In a caption the woman, who asked to remain nameless, writes: ‘Misery, drug abuse, overdosing, drug dealing and mayor’s ‘Winter Wanderland’ at Hallidie Plaza and Powell BART station at downtown San Francisco. Who is this charade for?’
Promotional footage uploaded to social media by the organizers of the ‘Winter Wanderland Holiday Village’ however tells a different, more polished, version of events.
The video starts with a performer juggling, soundtracked by Christmas carols before panning to a group of children eagerly watching on.
In the footage filmed by the concerned mother, viewers can see a person sleeping next to what appears to be a pile of clothes, with injections scattered among the belongings
The 25 second video finishes on a near-to-empty plaza with two people dressed up dancing on a stage – one wearing a snowman costume, the other a reindeer
The camera zooms across to a man sitting on the steps watching the show, who appears to be swigging from a bottle of brown liquor
The advertisement then cuts to a woman dressed as the beloved Children’s character ‘Minnie Mouse’ while wearing a COVID-safe face mask, with the caption ‘balloon twisting fun and face painting’ at the bottom of the screen.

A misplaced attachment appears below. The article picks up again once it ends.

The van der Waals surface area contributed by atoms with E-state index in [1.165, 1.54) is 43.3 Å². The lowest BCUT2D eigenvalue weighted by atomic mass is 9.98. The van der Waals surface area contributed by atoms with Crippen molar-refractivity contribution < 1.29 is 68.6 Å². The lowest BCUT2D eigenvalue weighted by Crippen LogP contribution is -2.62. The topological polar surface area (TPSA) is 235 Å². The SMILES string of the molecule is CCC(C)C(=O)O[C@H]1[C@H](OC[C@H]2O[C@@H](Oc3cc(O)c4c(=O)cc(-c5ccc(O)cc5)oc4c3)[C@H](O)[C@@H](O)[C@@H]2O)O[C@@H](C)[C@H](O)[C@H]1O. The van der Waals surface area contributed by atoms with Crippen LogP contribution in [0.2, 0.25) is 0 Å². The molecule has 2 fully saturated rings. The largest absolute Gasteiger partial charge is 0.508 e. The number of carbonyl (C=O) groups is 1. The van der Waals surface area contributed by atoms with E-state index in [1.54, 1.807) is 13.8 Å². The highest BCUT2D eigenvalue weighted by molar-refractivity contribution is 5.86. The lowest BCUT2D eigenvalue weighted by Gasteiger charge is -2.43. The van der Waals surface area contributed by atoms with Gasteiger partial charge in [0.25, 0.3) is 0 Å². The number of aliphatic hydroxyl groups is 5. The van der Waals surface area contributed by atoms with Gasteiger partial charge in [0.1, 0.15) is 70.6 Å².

The woman is seen politely waving to viewers and saying ‘hi, there’ before the video ends on festive Christmas tree display.
While preparing Christmas Eve dinner for her family, the mother of seven-year-old twins told DailyMail.com of the ‘nightmare’ her once beloved city has turned into.
‘I am a property owner just above that Powell BART station,’ she said.
‘[I’ve seen a] horrible decline since March 2020. It’s a nightmare, it’s all drugs.’
The San Francisco resident said she had a love/hate relationship with the city but was being forced to move due to the declining situation.
‘We just made offer on a house in Alameda, we can’t take this anymore,’ she said.
‘I have a love/hate relationship with the city. I don’t want to move but I have no choice.’
Promotional footage uploaded to social media by the organizers of the ‘Winter Wanderland Holiday Village’ however tells a different, more polished, version of events
The video which starts with a performer juggling, soundtracked by Christmas carols, then pans to a group of children eagerly watching on
The Union Square Alliance, through a $500,000 grant from the Office of Economic and Workforce Development, installed Christmas trees, wreaths, snowflakes and other hanging ornaments, along with a slew of booths for vendors at the location.
Downtown San Francisco’s economic recovery has been uneven, and 2021 saw episodes of large-scale retail theft.
The city’s offices have the lowest occupancy of any major city, as its tech-focused workforce continues to work from home. That has shuttered many businesses and left the streets eerily empty, further allowing crime to proliferate.